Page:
1. Staying up late eating homemade nachos and drinking Coke while "shooting the breeze."
2. Going to see the John Travolta movie "A Civil Action", just the two of us--the last movie we saw together in the theater.
3. Teaching me a "special" method for making golden-brown pancakes (it's all about the bubbles).
4. Driving to Wal-Mart after midnight to loiter and shop for absolutely nothing.
The summer after she died, my father and I took a month long coast-to-coast road trip together. By the trip's end, we'd gone about 8000 miles, covered 20 states, and put our feet in both the Atlantic and Pacific oceans. I was very fortunate that my life circumstances at the time allowed me to make this trip. (Certainly couldn't--and wouldn't--want to do it now with Big Brother and Little Brother. Thank you to Busy-Mom-E for being so understanding--we were engaged at the time). That said, it was some of the best times I'd ever had with my dad.
By now, you're probably wondering why I'm dusting off these skeletons, and more importantly, what the heck they have to do with outdoor playsets and digital cameras?
The answer is this:
My parents did so much for me over the years. They fostered opportunities, encouraged me to be involved in activities, sat through or helped coach all of those activities, drove my friends and I all over tarnation, paid for years of education, etc. In short, they did everything in their power to give me opportunities, some of which they didn't have.
And while I am thankful and grateful for all of the above, in the end, what I remember most is the "quality time" we spent together.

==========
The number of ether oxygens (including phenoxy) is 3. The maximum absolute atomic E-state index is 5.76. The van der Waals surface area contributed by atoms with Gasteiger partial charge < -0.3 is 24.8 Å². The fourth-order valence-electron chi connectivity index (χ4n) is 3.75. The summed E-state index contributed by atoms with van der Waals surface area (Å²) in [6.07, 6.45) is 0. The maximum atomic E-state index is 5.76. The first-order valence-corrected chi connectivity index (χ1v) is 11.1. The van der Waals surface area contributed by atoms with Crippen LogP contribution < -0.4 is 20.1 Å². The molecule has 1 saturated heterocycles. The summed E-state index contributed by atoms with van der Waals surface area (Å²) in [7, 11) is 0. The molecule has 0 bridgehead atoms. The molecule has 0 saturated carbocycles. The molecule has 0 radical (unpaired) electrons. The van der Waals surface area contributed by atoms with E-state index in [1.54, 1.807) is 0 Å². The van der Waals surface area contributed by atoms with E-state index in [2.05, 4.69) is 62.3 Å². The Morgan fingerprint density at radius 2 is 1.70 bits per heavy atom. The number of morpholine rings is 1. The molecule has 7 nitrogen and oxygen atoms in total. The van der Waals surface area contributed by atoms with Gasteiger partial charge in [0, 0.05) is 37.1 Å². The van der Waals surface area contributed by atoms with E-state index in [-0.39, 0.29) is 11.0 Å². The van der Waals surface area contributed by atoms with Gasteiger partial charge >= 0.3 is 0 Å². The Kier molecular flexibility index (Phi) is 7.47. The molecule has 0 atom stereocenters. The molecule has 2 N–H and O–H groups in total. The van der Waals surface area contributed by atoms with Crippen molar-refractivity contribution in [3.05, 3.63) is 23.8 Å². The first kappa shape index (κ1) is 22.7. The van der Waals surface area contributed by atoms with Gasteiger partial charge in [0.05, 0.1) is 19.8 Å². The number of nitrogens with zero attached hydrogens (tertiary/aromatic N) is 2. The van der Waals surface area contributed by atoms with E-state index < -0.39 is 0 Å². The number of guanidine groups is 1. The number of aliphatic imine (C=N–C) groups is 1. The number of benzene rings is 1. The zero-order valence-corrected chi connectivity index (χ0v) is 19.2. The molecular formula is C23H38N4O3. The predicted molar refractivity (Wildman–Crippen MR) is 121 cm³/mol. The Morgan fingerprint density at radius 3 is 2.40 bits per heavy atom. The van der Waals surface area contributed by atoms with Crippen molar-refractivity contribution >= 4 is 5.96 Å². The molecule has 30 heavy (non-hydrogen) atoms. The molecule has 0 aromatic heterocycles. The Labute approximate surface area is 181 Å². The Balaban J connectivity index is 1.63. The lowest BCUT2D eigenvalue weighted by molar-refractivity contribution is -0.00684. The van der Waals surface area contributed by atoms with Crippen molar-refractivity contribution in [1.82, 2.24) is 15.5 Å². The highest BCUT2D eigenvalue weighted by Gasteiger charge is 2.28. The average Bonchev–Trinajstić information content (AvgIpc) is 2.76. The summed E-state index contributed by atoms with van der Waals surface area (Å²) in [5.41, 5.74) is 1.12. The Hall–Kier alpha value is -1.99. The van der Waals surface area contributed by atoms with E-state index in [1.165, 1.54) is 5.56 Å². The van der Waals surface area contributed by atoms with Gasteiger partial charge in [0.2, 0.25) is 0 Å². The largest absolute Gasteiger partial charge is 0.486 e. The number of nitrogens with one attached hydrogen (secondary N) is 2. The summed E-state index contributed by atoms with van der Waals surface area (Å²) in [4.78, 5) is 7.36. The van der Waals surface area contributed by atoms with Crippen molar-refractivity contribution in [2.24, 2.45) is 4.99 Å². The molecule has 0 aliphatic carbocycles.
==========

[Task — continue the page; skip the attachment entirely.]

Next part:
In short, it doesn't matter so much what we did, but rather that we did things together. During those late night conversations or 1000's of miles on the road with only fields to look at, we talked. We talked about dreams, goals, frustrations, fears. We laughed, we cried, we philosophized. Nothing was off limits.
I want the same thing for my relationship with my boys. When I'm playing with Legos or Thomas the Train or PlayDoh with Big Brother, for example, sure we're having fun, but I'm also laying the groundwork for that open communication with him. The same holds for Little Brother, but we're earlier in the process with him.
Right now we talk about Blues Clues, or that the PlayDoh is sick, or what kind of bridge we're going to build, or what shape track we'll make. But someday soon (that day is coming too soon), we'll talk about "big stuff."
"Dad-E, I think this girl in my class is cute." "Dad-E, some of my (soon not-to-be) friends talk about smoking and drinking." "Dad-E, I want to be an architect when I grow up." "Dad-E, it scares me when..." You get the idea. The key is that we'll talk.
If I'm so lucky as to win the contest, Big Brother (and Little Brother) and I will build the playset together, even if it takes 3 times as long as if I built it myself. Mom-E will supervise. We'll have fun spending time outside. We'll learn about tools and safety. We'll share a lemonade to cool off. We'll make about 8,000 trips to the potty while building it because of the lemonade. And when it's built, we'll play on it until it's too dark and it falls apart (though it sounds like Kid's Creations builds such high-quality products that the boys will head off to college before that happens).
More than anything, however, we'll just enjoy spending that quality time together. I'll (try) to forget about my job and yardwork and dishes and laundry and soccer practice (can I PLEASE forget soccer practice-I need an Arnold "Total Recall" memory wipe for that trauma) and all of the other hustles and bustles of daily life.
Instead, I'll concentrate on listening to my boys, and what they think and feel. And the boys, well at least Big Brother, will remember it forever, as the pictures of their facial expressions will reveal.
There's not a particularly special reason that I should win this playset above any other devoted dad. Father's want the best for their children. Even if I don't win, I'll still find ways to spend that time with my boys.
The opportunity is one that is too important to miss.